Let me explain why…

Some believe that the censorship mechanisms will not be accurate enough to function correctly without interfering with our use of the internet. Olly Lennard writing for the Huffington Post gives the example of a computer programmed to detect and block anything that contains a naked person – how would this differentiate between a porn video and a naked person in an art installation or medical textbook?

Comparisons are already being made between our new proposed legislation and the great firewall of China. China is notorious for limiting the content allowed on the country’s internet, this includes the prohibition of Facebook, Twitter, YouTube and Google. Now this is the point in the debate where many people start to think that the censorship may have a downside. However, it is worth noting that we should not get too carried away by the controversy at this stage. The UK legislation is not intending to ban sites completely but rather to remove the chance of accidental stumbling across extreme material (or at least removing that excuse for perpetrators).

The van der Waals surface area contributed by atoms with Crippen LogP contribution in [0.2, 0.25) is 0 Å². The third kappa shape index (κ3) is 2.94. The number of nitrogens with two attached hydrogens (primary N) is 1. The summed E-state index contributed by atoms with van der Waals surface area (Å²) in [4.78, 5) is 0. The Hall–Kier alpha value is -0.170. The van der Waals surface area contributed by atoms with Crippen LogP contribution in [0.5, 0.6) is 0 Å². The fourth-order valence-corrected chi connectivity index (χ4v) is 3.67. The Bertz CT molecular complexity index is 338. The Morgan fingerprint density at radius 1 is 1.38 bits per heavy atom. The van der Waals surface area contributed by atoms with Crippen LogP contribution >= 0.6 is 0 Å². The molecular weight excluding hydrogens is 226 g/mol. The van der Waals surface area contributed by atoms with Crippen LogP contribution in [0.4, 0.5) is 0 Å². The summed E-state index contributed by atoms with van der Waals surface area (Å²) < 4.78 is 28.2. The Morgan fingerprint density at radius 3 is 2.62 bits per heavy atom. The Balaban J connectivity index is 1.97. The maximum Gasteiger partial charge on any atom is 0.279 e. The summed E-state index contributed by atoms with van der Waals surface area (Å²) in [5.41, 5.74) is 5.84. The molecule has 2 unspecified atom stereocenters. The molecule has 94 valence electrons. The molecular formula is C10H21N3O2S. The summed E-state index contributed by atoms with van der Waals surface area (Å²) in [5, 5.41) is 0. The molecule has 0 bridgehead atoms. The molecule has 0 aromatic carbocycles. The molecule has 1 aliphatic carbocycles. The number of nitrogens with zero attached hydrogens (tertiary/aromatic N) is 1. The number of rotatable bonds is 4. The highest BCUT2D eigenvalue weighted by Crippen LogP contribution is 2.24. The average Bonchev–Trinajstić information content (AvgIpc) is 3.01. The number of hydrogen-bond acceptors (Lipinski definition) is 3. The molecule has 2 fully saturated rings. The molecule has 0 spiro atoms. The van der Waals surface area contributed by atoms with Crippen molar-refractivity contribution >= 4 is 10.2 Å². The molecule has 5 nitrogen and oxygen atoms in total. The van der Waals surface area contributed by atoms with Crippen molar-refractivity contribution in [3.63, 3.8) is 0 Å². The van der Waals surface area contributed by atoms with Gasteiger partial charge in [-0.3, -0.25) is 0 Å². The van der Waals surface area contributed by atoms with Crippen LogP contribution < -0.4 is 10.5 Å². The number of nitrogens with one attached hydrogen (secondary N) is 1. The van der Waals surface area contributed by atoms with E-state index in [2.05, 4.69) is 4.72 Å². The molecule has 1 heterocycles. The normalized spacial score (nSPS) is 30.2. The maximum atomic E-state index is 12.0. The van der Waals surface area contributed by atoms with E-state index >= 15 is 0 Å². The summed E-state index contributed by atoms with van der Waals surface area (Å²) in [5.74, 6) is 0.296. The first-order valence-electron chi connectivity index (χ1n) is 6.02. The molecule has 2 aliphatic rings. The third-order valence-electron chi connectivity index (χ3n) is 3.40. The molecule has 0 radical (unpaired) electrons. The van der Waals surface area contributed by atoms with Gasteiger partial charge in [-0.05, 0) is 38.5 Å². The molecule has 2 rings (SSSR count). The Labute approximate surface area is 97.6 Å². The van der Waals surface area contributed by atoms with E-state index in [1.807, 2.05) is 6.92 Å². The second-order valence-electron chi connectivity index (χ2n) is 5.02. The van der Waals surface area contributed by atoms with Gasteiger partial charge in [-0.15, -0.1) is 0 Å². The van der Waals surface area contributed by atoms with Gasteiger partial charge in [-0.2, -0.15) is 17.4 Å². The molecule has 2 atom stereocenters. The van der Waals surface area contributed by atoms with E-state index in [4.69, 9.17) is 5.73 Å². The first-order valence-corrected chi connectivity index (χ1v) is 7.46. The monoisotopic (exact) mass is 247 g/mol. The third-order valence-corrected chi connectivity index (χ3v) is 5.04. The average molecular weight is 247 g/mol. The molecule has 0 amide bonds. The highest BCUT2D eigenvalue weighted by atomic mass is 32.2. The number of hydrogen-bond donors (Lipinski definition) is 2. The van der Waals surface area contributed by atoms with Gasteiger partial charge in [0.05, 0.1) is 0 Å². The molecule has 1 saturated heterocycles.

Only time will tell what effects the censorship will have upon general internet use. I, as much as the next person, would hate my internet use to be functionally limited by over-enthusiastic filters, nor would I like to have to opt out just to be able to access my social media accounts etc (which I assure you do not contain any extreme material!). However, I am happy to withhold judgement and give the filters a chance, until I hear anything to really cause alarm, as I am happy to support anything which could help to prevent child abuse and material that fuels a pedophiles ‘desires’. Of course, those that are intent on viewing and sharing such material will find alternative methods – such as turning to the darknet (refer to yesterday’s blog entry!) but at least these filters may help to deter the less technical-minded or determined person hoping to find such material.